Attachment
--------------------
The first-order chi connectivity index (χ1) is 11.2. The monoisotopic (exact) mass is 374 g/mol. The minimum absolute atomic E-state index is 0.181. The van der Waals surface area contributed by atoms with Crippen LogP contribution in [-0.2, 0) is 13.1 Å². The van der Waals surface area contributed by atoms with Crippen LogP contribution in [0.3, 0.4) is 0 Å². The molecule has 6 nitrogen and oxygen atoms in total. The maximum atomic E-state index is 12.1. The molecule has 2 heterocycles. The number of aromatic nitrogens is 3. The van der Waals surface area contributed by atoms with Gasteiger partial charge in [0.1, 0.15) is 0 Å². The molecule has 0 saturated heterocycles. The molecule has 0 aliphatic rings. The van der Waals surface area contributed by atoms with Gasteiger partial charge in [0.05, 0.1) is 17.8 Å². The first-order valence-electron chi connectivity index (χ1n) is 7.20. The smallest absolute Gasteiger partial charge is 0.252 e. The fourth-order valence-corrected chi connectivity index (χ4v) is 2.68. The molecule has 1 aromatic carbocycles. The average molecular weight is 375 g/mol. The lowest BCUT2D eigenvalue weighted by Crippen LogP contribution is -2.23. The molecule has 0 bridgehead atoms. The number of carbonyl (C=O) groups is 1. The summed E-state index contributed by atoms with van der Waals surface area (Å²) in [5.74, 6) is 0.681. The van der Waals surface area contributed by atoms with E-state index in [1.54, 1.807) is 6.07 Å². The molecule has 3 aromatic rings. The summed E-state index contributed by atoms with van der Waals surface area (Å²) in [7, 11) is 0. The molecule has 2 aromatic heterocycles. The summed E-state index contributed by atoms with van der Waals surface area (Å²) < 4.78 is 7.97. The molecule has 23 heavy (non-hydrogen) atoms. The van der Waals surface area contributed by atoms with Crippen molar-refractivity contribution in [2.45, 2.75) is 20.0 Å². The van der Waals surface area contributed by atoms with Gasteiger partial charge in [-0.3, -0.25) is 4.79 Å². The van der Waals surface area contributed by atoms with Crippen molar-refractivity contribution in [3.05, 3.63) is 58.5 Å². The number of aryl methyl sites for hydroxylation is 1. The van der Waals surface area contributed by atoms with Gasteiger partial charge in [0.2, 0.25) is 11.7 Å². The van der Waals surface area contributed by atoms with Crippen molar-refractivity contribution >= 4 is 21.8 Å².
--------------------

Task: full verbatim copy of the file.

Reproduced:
The first-order chi connectivity index (χ1) is 11.2. The monoisotopic (exact) mass is 374 g/mol. The minimum absolute atomic E-state index is 0.181. The van der Waals surface area contributed by atoms with Crippen LogP contribution in [-0.2, 0) is 13.1 Å². The van der Waals surface area contributed by atoms with Crippen LogP contribution in [0.3, 0.4) is 0 Å². The molecule has 6 nitrogen and oxygen atoms in total. The maximum atomic E-state index is 12.1. The molecule has 2 heterocycles. The number of aromatic nitrogens is 3. The van der Waals surface area contributed by atoms with Gasteiger partial charge in [0.1, 0.15) is 0 Å². The molecule has 0 saturated heterocycles. The molecule has 0 aliphatic rings. The van der Waals surface area contributed by atoms with Gasteiger partial charge in [0.05, 0.1) is 17.8 Å². The first-order valence-electron chi connectivity index (χ1n) is 7.20. The smallest absolute Gasteiger partial charge is 0.252 e. The fourth-order valence-corrected chi connectivity index (χ4v) is 2.68. The molecule has 1 aromatic carbocycles. The average molecular weight is 375 g/mol. The lowest BCUT2D eigenvalue weighted by Crippen LogP contribution is -2.23. The molecule has 0 bridgehead atoms. The number of carbonyl (C=O) groups is 1. The summed E-state index contributed by atoms with van der Waals surface area (Å²) in [5.74, 6) is 0.681. The van der Waals surface area contributed by atoms with E-state index in [1.54, 1.807) is 6.07 Å². The molecule has 3 aromatic rings. The summed E-state index contributed by atoms with van der Waals surface area (Å²) in [7, 11) is 0. The molecule has 2 aromatic heterocycles. The summed E-state index contributed by atoms with van der Waals surface area (Å²) < 4.78 is 7.97. The molecule has 23 heavy (non-hydrogen) atoms. The van der Waals surface area contributed by atoms with Crippen molar-refractivity contribution in [2.45, 2.75) is 20.0 Å². The van der Waals surface area contributed by atoms with Gasteiger partial charge in [-0.3, -0.25) is 4.79 Å². The van der Waals surface area contributed by atoms with Crippen molar-refractivity contribution in [3.05, 3.63) is 58.5 Å². The number of aryl methyl sites for hydroxylation is 1. The van der Waals surface area contributed by atoms with Gasteiger partial charge in [0.2, 0.25) is 11.7 Å². The van der Waals surface area contributed by atoms with Crippen molar-refractivity contribution >= 4 is 21.8 Å².